In addition to the earnest series following the seal-hunting season of an Inuit family are such gems as the bizarre shorts of Arthur Lipsett (a seminal influence on Stanley Kubrick) and the provincial storytelling of Claude Jutras, whose ‘‘Mon Oncle Antoine’’ offers 101 snippets of village life in an asbestos-mining town. The film board has supported animation since 1939, making Canada a world leader in the genre, and the archives include claymation, live action, and digital works. A big part of the fun of catching movie at the NFB is using the Cin´e Roboth`eque, perhaps the world’s largest video jukebox system. From any of about two dozen display stations (many of which seat two people), you tap the touch screen to browse the database and order from more than 6,000 .lms in English or more than 4,000 in French. Order a title, and the robot arm under a glass roof opens one of 2,340 drawers, removes a videodisc, and mounts it in a player, all in about 90 seconds. Once the .lm starts on your screen, you can slow or speed the projection, moving frame by frame if you wish.

While the NFB was spawned from national arts monies, the Cinematheque Quebecoise was created in 1963, when the French-speaking intelligentsia first started flexing their muscles. Founder Guy L. Cote was a film producer and a regular contributor to Cahiers du cin´ema, the Paris-based, seminal journal of cinema criticism and theory.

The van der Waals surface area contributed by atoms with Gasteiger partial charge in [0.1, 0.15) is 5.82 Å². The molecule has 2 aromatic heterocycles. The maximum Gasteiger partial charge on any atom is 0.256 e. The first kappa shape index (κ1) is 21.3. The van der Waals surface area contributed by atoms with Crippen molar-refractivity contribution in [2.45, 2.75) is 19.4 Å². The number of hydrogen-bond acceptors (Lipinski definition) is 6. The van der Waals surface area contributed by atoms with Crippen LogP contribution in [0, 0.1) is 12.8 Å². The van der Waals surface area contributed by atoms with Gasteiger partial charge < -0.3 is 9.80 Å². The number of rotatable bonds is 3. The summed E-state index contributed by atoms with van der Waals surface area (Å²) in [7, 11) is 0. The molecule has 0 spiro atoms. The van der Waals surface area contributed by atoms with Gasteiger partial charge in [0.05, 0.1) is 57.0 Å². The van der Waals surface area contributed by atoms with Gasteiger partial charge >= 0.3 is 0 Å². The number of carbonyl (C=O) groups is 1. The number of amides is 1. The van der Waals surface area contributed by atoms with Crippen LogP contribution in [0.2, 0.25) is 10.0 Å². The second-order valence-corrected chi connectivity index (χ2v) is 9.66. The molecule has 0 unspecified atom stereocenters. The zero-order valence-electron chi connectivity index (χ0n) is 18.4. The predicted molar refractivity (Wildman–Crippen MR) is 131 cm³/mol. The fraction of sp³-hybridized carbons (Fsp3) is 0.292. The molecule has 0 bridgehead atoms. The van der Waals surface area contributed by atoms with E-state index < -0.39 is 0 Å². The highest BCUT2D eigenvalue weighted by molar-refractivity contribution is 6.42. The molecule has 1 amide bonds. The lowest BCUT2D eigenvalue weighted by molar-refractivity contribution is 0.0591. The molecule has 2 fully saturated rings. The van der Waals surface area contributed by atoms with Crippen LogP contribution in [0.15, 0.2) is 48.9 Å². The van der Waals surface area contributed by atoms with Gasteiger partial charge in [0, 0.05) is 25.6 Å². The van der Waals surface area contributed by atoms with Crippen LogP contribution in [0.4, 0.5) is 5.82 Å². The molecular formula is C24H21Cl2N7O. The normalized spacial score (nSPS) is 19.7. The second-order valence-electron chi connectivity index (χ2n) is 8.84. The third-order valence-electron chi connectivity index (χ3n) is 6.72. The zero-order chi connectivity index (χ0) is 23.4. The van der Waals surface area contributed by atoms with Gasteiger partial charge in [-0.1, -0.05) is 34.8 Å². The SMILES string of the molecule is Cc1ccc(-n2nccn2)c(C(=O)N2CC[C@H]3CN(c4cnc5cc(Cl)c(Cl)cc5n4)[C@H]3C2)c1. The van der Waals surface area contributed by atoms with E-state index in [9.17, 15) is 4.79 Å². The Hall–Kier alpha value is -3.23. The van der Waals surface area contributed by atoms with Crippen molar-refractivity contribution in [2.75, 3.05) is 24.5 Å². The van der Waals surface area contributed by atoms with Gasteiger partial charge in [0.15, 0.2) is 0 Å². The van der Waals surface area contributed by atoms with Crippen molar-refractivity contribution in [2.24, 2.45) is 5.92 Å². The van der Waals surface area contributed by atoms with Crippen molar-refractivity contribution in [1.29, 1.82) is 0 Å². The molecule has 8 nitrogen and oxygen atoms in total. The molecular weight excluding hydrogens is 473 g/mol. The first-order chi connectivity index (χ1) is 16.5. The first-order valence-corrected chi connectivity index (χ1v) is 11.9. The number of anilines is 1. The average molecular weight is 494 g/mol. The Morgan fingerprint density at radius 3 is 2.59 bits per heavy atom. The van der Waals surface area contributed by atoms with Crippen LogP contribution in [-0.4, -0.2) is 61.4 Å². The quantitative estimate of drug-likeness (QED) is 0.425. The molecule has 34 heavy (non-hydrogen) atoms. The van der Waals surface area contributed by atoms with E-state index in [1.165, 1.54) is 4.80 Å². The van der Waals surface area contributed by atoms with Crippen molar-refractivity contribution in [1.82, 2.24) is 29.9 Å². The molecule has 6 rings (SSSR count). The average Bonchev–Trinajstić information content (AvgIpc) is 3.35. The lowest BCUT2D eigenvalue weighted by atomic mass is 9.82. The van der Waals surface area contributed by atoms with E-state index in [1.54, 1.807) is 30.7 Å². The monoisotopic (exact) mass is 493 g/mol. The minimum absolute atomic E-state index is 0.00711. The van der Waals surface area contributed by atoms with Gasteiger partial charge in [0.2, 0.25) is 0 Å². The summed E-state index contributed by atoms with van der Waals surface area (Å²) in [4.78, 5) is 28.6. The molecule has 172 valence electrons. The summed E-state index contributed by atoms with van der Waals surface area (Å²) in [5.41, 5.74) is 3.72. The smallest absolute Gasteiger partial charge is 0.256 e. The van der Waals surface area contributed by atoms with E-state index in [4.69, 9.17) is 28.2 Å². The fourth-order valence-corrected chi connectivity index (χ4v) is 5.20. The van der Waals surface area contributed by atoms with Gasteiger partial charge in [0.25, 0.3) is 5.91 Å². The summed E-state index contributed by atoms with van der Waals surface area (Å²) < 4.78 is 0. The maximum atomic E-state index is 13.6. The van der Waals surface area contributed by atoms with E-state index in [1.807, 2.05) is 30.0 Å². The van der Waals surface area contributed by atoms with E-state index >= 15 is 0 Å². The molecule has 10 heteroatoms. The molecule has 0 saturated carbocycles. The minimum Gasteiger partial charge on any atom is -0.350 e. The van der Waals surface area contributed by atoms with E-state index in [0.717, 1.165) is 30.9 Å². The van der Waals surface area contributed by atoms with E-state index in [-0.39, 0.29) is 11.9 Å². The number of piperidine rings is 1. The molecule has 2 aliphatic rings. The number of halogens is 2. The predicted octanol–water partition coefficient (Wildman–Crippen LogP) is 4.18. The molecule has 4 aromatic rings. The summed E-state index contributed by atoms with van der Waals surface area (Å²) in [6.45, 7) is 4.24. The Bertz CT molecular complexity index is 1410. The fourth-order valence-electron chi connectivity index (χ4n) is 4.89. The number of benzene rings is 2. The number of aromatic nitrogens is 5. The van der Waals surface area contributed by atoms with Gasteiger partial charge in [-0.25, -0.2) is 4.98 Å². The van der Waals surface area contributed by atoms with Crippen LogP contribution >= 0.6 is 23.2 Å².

Since its role is appreciation, criticism, and restoration of film, the Cinematheque Quebecoise casts a wider net than the NFB, and the two neatly complement each other. The CQ holdings include more than 25,000 .lms, television programs, and videos from all over the world. Access is more limited than at the NFB, but the CQ screens three .lms each day, usually with two or three showings of each. All lms are shown in their original languages, which means about a third are in English. (Ever since Jean Luc Godard interviewed Alfred Hitchcock for Cahiers du cinema, French-speaking .lm buffs never tire of ‘‘Marnie.’’) The others are usually either in French or subtitled in French. One ongoing project at the CQ has been the restoration of early silent films made in France by Pathe. Friday nights, the facility neatly dodges language issues by offering showings of these silent films to live piano accompaniment.